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The elite NFL is pro sports' billion dollar baby

Sept. 8, 2009 at 4:08 a.m.


Thursday, 09-10 release () — (EDITORS: This story is embargoed until publication of Thursday, Sept. 10 or after.)

(PHOTOS)

By Gary West

McClatchy Newspapers

(MCT)

The National Football league has become the premier sports league in the country, if not the world, and sometime today you'll probably find yourself staring at a major reason for this grand success: television. With various television networks, the NFL has contracts good through, in some cases, 2011 and, in others, 2013 worth more than $20 billion.

Yes, that's "billion." The lucrative contracts give the NFL teams more earning power, hence more value, than their counterparts in other sports; they also give the NFL teams a certain measure of security in difficult economic times.

As a result, 19 of the world's 24 professional franchises valued, according to "Forbes," at $1 billion or more are NFL teams. The Dallas Cowboys, at $1.65 billion, are foremost among them, followed by Washington, New England, New York Giants, New York Jets and Houston. Three soccer teams and the New York Yankees complete the "Forbes" list of 10 elite franchises.

No NBA or NHL teams made the elite grade. The NFL is clearly the premier league in the country and the most commercially successful league in the world. And it's not only the television money, but the sharing of that money among all the teams that has elevated the league far beyond its rivals.

And that was one of Pete Rozelle's many contributions. The NFL's unprecedented success is "thanks largely" to Rozelle, according to Michael Leeds, an economics professor at Temple University and co-author, with Peter von Allman, of "The Economics of Sports". Shortly after he became the commissioner of the NFL in 1960, and following the business model of the American Football League, Rozelle first persuaded the NFL owners to share television revenue and then persuaded lawmakers to allow the league a limited exemption from the antitrust laws.

Of course, sharing revenue wouldn't have been so important without the demand for programming that the sport's popularity created. Football was perfect for television, all the action confined to a rectangular space but with too much simultaneous movement to be described easily and verbally for radio.

The timing was perfect, too. In 1950, the Washington Redskins and the Los Angeles Rams became the first teams to have all their home games televised. Just as the sport came of age, so did the technology to popularize it.

Perhaps most important, though, to the timing of it all were the profound changes Americans were making in the quotidian patterns of their lives. Throughout the 20th century, more and more Americans moved from rural into urban areas. They left behind their farms and took jobs in factories, became salesmen, opened up shops on Main Street.

In 1920, at the start of professional football, the population was almost equally split (48.8 percent of Americans lived on farms, or in rural areas, according to the census). By 1950, when the NFL began its move to television, many Americans already had moved to the city: 64 percent lived in urban areas. In 2000, according to the census, 79 percent lived in large cities.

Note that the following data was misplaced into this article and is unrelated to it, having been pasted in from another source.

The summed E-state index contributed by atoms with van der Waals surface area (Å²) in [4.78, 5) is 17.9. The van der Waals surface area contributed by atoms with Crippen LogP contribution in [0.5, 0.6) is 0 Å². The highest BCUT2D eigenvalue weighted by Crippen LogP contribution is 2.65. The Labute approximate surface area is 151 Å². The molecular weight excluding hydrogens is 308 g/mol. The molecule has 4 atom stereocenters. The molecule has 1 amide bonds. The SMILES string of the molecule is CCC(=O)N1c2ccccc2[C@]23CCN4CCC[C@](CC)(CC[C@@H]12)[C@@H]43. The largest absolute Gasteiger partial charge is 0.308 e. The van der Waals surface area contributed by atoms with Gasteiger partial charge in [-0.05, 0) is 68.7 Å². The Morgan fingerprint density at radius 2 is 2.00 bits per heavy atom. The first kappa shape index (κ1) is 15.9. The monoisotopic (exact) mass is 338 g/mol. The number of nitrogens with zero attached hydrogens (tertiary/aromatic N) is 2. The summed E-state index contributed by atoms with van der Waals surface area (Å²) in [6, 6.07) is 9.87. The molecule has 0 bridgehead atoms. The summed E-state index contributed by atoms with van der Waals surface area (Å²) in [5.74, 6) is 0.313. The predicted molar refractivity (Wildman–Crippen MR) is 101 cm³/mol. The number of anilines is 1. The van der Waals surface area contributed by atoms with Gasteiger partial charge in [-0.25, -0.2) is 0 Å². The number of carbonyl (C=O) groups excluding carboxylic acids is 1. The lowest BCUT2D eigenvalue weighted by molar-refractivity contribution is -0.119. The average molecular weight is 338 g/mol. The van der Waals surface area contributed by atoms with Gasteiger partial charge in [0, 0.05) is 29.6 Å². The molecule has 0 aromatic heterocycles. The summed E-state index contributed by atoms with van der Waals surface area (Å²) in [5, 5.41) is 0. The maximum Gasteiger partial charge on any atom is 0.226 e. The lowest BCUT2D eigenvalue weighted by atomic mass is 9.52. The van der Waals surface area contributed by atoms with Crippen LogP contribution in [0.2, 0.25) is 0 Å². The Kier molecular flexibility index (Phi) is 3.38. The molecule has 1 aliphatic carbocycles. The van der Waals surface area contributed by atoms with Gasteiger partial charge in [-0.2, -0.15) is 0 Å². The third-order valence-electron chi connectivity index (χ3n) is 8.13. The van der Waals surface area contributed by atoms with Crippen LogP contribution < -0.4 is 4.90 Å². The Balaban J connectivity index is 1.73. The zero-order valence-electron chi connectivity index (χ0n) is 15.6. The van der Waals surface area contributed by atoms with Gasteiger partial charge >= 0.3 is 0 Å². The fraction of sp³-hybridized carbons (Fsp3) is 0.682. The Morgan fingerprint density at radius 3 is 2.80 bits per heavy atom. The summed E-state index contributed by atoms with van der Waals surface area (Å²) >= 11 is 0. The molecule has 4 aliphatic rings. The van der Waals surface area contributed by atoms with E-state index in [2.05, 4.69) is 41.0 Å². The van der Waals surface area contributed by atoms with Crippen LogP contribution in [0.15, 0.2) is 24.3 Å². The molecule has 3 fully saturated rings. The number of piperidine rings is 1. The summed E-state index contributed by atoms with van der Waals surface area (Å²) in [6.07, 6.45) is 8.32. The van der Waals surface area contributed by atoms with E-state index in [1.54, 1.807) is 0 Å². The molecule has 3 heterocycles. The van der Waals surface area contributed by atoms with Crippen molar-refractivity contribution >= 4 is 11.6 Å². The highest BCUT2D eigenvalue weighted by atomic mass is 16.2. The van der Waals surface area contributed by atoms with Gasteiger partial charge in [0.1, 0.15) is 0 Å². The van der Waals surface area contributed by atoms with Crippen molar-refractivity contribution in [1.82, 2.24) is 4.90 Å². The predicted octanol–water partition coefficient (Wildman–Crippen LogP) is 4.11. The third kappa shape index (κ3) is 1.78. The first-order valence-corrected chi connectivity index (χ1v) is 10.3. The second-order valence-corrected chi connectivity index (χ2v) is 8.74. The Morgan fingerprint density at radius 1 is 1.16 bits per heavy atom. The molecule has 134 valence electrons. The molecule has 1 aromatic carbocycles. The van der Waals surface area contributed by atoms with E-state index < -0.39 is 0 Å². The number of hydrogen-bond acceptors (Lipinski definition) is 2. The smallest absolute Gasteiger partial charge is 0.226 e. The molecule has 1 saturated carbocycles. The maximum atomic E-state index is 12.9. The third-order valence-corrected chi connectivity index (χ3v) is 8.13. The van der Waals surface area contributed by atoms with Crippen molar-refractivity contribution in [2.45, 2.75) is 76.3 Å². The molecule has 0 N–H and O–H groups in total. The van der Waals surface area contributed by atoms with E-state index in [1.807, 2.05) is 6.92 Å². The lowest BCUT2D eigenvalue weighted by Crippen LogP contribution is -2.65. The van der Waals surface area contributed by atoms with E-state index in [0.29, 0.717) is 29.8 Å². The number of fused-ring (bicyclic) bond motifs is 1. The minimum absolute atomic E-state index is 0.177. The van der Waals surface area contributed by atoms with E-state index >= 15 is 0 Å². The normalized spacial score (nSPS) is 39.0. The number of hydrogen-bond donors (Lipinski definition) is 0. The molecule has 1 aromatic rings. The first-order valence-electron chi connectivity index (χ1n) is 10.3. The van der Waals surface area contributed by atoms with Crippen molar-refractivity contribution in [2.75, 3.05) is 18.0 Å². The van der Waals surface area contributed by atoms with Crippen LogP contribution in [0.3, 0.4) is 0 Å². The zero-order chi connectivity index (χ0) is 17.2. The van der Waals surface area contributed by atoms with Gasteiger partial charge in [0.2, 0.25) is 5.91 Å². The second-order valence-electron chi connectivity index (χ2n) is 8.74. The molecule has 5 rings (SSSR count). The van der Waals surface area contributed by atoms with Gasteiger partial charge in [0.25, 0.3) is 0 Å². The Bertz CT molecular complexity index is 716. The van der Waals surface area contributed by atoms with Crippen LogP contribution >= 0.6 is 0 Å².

That's significant because baseball, which was regarded as the national pastime for most of the 20th century, is essentially a pastoral sport, while football, with its specialization and time constraints and its subordination of the individual to the team, more faithfully reflects an industrialized society. As if to emphasize this, even some of football's terminology (bomb, blitz, trenches) is derived from modern warfare.

Social change, farm-to-city migration, technological progress, Pete Rozelle, revenue sharing — they all brought the NFL to where it is today, the country's premier sports league, with an intensely loyal fan base. A recent study by BrandAssent Consulting found that the NFL had the largest percentage of self-proclaimed avid fans. Among NFL fans, 26 percent said they were avid, compared to 20 percent for MLB fans and only 10 percent for NBA fans.

Yes, the NFL has become the national pastime. But what's next? Where's the next level?

Commissioner Roger Goodell has indicated that globalization could be the next goal for the NFL. The British Broadcasting Company recently reported the possibility of the Super Bowl being played in London's Wembley Stadium.

The report was so credible that apparently Goodell felt the need to deny it and say the Super Bowl wasn't going to London or Mexico City or anywhere else beyond the border, for that matter. Nevertheless, that doesn't mean the NFL won't be on the move, even while the Super Bowl stays home.

Is the world ready for the NFL? That question invites both skepticism and caution. NFL Europa was a prolonged experiment and a 16-year failure, the league finally dying of ennui in 2007. On the other hand, huge crowds have attended games in Mexico City (103,000 in 2005, for example). The Buffalo Bills have looked, at the very least, with curiosity across the border at Toronto. And the NFL's infatuation with London seems relentless, with the Patriots and Buccaneers to play there next month.

Do the conditions that have fostered the NFL's growth in this country even exist in Europe? Canada? Japan? And will other countries view the NFL's exporting efforts as sports imperialism? Such are the questions that could await the NFL at the next level.

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(c) 2009, Fort Worth Star-Telegram.

Visit the Star-Telegram on the World Wide Web at http://www.star-telegram.com.

Distributed by McClatchy-Tribune Information Services.

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PHOTOS (from MCT Photo Service, 202-383-6099):

"NFL"

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